You’ve heard that you should lower your cholesterol, but do you know why? Sometimes we tend to ignore advice when we don’t understand the reasons. That’s why it’s important to learn what cholesterol is, what it does in your body and why you need to make sure too much isn’t flowing in your blood.
Cholesterol is a waxy, fat-like substance that your body needs to function normally. It’s used in the cell membranes that surround cells throughout your body. You also use cholesterol to make important chemicals, including hormones, vitamin D and the acids that help you digest fat.
“Cholesterol has a variety of uses in the body that are very important,” says Dr. James Cleeman, coordinator of NIH’s National Cholesterol Education Program, “but the body makes all it needs and we don’t need to get any more from our food.”
In fact, when the level of cholesterol in the blood gets too high, it can start to cause trouble. The landmark Framingham Heart Study, funded by NIH, first showed that the higher the cholesterol level in your blood, the greater your risk for heart disease—the number 1 killer
of Americans, both women and men.
What’s the connection? Well, there are 2 forms of cholesterol in your blood: LDL and HDL. When there’s too much cholesterol in your bloodstream, the cholesterol from LDL can build up in the walls of your arteries. Along with fats like triglycerides and other things in the bloodstream, it forms a growing “plaque” that bulges out of the artery wall and can begin to block blood flow—a process called atherosclerosis. Problems get even worse if a plaque bursts and a blood clot forms on top, which can block an artery.
“Where LDL cholesterol does its most harm,” Cleeman says, “is in the walls of the arteries going to the heart—the coronary arteries.”
That’s why a high LDL cholesterol level increases your risk for heart disease. Like any muscle, the heart’s own muscle needs a constant supply of oxygen and nutrients, delivered by the blood in the coronary arteries. When these arteries become narrowed or clogged by plaque, the result is coronary heart disease. If the blood supply to a portion of the heart is completely cut off, the result is a heart attack.
HDL cholesterol seems to have the opposite effect of LDL; higher HDL levels are associated with a lower risk for heart disease.
Some factors affecting your cholesterol level are out of your control. As you get older, for example, your cholesterol level naturally rises. Before menopause, women have lower total cholesterol levels than men of the same age, but after menopause women’s LDL levels tend to rise. High blood cholesterol can also run in families. Your genes affect how fast you make cholesterol and remove it from the blood.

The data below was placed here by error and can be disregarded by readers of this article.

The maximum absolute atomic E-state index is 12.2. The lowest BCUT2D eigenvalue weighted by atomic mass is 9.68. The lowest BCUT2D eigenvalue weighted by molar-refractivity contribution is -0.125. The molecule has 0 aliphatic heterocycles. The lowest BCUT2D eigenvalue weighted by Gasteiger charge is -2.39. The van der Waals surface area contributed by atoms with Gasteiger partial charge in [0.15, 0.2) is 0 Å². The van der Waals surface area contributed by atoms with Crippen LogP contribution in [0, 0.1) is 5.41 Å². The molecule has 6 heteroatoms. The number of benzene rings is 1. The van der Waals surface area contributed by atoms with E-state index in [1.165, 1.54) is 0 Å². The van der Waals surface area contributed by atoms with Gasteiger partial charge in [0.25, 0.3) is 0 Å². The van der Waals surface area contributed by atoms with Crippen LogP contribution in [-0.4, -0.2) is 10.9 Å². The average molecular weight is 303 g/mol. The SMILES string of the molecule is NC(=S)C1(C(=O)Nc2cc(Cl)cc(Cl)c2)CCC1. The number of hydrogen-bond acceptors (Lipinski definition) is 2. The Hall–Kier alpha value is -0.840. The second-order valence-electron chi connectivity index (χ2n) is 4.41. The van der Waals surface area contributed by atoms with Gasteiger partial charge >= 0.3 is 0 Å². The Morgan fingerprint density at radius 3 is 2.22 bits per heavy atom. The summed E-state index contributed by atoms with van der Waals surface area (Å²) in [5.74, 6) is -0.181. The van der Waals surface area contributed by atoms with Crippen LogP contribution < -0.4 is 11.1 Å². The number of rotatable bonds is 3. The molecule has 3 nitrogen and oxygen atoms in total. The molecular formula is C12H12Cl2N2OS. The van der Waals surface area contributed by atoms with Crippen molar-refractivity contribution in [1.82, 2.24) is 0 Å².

However, there are things you can control. “The clinical trial data are absolutely conclusive that lowering LDL cholesterol reduces your risk for heart disease,” Cleeman says. “This is true both for those with high cholesterol levels and for those with average cholesterol levels.”
How do you know whether your cholesterol levels are where they should be? In general, the higher your risk for heart disease, the lower your LDL level should be. Cleeman says, “Your goal is individualized to your risk for a heart attack. The number depends on your own risk factors.” NIH has a heart disease risk calculator online at http://hp2010.nhlbihin.net/atpiii/calculator.asp, but you should also talk to your doctor about your risk factors and what your cholesterol levels should be.
“A person who has a cholesterol level higher than their goal LDL should follow the TLC program,” Cleeman recommends. TLC stands for Therapeutic Lifestyle Changes. It involves 3 things: changing what you eat, doing more physical activity and controlling your weight.
First, diet. Saturated fat raises your LDL cholesterol level more than anything else in your diet. It’s found mostly in meats and full-fat dairy products like whole milk, cheese and butter. Another type of fat called trans fat raises cholesterol similarly, but makes up far less of the American diet. Cholesterol in foods can also raise blood cholesterol levels, but its effect is not as strong as these fats’. Saturated fat, trans fat and cholesterol are all listed on food labels so that you can choose foods with lower amounts to help lower your LDL cholesterol level.
Foods with soluble fiber—such as whole grain cereals, fruits and beans —help lower your cholesterol, too. And some products, such as specially labeled margarines, orange juices and yogurts, contain the LDL-lowering compounds “stanols” and “sterols.”
Excess weight can increase your LDL cholesterol level. “Fat tissue is not inert,” Cleeman says. “It’s chemically active and produces all kinds of changes.” One is raising LDL blood cholesterol levels. Losing weight can help lower your LDL and total cholesterol levels, as well as raise your HDL and lower your triglycerides.
Regular physical activity can help you control your weight, lower your LDL and raise your HDL levels. You should try to be physically active for at least 30 minutes a day.
If these lifestyle changes don’t lower your LDL cholesterol enough, medication can help. “Medication should be added to lifestyle changes,” Cleeman advises, “not substituted for them.” Lifestyle changes can bring benefits medications can’t. While both can lower LDL, lifestyle improvements can lower blood pressure and other risk factors as well.
NIH’s National Heart, Lung and Blood Institute recommends that everyone older than 20 have their blood cholesterol measured at least once every 5 years. Learn your numbers. Then talk to your doctor about whether you need to take steps to alter your diet, lose weight or get more physically active to lower your blood cholesterol and stay healthy.